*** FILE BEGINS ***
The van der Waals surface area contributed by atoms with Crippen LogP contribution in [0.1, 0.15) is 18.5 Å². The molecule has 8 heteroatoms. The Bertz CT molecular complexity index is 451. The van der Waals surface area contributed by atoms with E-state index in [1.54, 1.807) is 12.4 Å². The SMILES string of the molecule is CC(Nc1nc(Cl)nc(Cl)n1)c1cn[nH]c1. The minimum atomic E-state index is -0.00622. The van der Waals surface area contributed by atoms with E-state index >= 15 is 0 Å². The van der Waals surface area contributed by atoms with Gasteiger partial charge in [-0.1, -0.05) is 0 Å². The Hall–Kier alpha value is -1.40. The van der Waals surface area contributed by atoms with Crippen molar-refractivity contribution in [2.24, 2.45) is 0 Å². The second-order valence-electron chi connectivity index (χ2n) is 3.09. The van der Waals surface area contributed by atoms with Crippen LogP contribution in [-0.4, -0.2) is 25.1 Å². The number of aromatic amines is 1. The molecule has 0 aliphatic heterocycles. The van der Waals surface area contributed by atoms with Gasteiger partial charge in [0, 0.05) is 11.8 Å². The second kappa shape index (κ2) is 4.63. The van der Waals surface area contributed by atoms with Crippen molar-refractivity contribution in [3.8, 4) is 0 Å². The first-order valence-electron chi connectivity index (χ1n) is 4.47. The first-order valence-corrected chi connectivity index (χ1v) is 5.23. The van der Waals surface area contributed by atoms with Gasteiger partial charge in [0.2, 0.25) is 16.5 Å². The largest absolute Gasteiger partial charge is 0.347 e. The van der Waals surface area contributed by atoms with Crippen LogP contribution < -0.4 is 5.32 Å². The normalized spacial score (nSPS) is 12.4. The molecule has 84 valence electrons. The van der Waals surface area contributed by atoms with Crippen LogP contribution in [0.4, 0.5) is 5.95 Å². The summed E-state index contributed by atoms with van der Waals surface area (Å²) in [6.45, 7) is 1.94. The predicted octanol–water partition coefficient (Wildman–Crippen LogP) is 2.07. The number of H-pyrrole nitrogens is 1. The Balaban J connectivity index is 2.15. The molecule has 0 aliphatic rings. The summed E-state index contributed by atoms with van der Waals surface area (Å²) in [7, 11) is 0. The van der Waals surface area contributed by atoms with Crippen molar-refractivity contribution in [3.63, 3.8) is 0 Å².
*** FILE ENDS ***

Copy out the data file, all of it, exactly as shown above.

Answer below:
The van der Waals surface area contributed by atoms with Crippen LogP contribution in [0.1, 0.15) is 18.5 Å². The molecule has 8 heteroatoms. The Bertz CT molecular complexity index is 451. The van der Waals surface area contributed by atoms with E-state index in [1.54, 1.807) is 12.4 Å². The SMILES string of the molecule is CC(Nc1nc(Cl)nc(Cl)n1)c1cn[nH]c1. The minimum atomic E-state index is -0.00622. The van der Waals surface area contributed by atoms with E-state index >= 15 is 0 Å². The van der Waals surface area contributed by atoms with Gasteiger partial charge in [-0.1, -0.05) is 0 Å². The Hall–Kier alpha value is -1.40. The van der Waals surface area contributed by atoms with Crippen molar-refractivity contribution in [2.24, 2.45) is 0 Å². The second-order valence-electron chi connectivity index (χ2n) is 3.09. The van der Waals surface area contributed by atoms with Crippen LogP contribution in [-0.4, -0.2) is 25.1 Å². The number of aromatic amines is 1. The molecule has 0 aliphatic heterocycles. The van der Waals surface area contributed by atoms with Gasteiger partial charge in [0, 0.05) is 11.8 Å². The second kappa shape index (κ2) is 4.63. The van der Waals surface area contributed by atoms with Crippen molar-refractivity contribution in [3.8, 4) is 0 Å². The first-order valence-electron chi connectivity index (χ1n) is 4.47. The first-order valence-corrected chi connectivity index (χ1v) is 5.23. The van der Waals surface area contributed by atoms with Gasteiger partial charge in [0.2, 0.25) is 16.5 Å². The largest absolute Gasteiger partial charge is 0.347 e. The van der Waals surface area contributed by atoms with Crippen LogP contribution < -0.4 is 5.32 Å². The normalized spacial score (nSPS) is 12.4. The molecule has 84 valence electrons. The van der Waals surface area contributed by atoms with Crippen LogP contribution in [0.4, 0.5) is 5.95 Å². The summed E-state index contributed by atoms with van der Waals surface area (Å²) in [6.45, 7) is 1.94. The predicted octanol–water partition coefficient (Wildman–Crippen LogP) is 2.07. The number of H-pyrrole nitrogens is 1. The Balaban J connectivity index is 2.15. The molecule has 0 aliphatic rings. The summed E-state index contributed by atoms with van der Waals surface area (Å²) in [7, 11) is 0. The van der Waals surface area contributed by atoms with Crippen molar-refractivity contribution in [3.63, 3.8) is 0 Å².